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Book Review: A Trial of One – The Third in the Osgoode Trilogy by Mary E. Martin

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Toronto writer Mary E. Martin wraps up her Osgoode trilogy with A Trial of One, the strongest book in the series. The trilogy is a legal-based crime thriller, with an emphasis on the psychology of both the protagonists and antagonists. This is fertile territory, well explored by authors like Ruth Rendell. However, Martin is not yet writing at a level to successfully develop all the issues she raises, though the increase in writing strength from the first novel in this series to the last is promising.

A Trial of One finishes the story of Toronto lawyer Harry Jenkins and his unraveling of a decades old fraud concerning money raised for Alzheimer’s research, while at the same time trying to get closer to the mysterious Natasha. Martin’s plot is intricate, drawing on knowledge of the previous entries in the series (Conduct In Question and Final Paradox) and one of the strong points of the book. Threads that were established in the two previous novels, such as the death of Harry’s senior partner, his relationship with his college room-mate and the distance his lover insists upon, are woven together as Harry realises the past is intruding as much in his personal life as in his case.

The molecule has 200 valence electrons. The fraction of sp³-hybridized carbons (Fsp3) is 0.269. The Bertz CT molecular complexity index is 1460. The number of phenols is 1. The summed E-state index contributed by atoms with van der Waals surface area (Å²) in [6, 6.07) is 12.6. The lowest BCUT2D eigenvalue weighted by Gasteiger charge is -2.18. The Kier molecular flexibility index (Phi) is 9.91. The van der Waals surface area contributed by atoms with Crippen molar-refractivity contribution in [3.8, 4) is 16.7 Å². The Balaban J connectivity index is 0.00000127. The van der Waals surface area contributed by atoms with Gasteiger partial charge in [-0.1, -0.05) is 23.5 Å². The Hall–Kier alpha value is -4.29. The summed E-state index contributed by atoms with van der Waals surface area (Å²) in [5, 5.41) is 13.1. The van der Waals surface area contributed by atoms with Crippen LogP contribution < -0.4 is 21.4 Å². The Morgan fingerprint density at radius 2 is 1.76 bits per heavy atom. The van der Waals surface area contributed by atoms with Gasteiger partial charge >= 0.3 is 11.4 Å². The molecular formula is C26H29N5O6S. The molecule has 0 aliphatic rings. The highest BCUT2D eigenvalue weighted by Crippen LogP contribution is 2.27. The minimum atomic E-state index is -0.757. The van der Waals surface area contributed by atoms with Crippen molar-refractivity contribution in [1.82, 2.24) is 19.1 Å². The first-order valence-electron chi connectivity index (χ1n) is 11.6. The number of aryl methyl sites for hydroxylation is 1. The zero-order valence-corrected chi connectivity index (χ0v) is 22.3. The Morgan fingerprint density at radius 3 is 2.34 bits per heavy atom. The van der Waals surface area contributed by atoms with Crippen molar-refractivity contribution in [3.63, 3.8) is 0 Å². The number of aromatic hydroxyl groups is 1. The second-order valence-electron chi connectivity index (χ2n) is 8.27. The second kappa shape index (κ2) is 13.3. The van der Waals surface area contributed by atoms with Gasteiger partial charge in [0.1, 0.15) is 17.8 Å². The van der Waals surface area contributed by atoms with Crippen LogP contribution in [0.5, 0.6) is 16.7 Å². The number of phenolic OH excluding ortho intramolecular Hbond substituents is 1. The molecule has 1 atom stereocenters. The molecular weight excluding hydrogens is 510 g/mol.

The author was a practicing estate lawyer in Toronto before turning to writing, and she knows her city and her law. Harry has to chase down some valuable missing shares for an elderly client before some very nasty rivals get to it first, and to Martin’s credit, she insists on legal accuracy as well as exciting chases and nasty murders. The reader is pulled along as Harry races around Toronto and Venice, trying to figure out who he can trust as he untangles the goings on of the mysterious Elixicorp Enterprises. The case has connections to Harry’s personal life as well, which proves almost as difficult to untangle as he confronts the nature of forgiveness and of sexual identity.

The author’s interest in the psychological underpinnings of identity, love, compassion and forgiveness mesh well with mystery writing. Authors like Ruth Rendell and P. D. James have long explored the dark recesses of the human mind along with the trail of clues to a particular act of violence. Martin, however, is still developing as a writer, and this aspect of the novel is less satisfying than the plot. Her characters by the third novel have strong unique voices, but Martin doesn’t rely on them being able to convey her themes as they confront their own weaknesses. Instead, the reader often stumbles over an authorial voice, making the themes very plain, and often rather repetitiously. Some vigorous editing in general to reduce repetitive language and scenes would improve the story substantially.

When the story is on track, however, Martin enjoyably weaves together a little humour with her thrills, wrapped up in a plot showcasing her understanding of estate law. Though flawed, A Trial of One is worth a look. 

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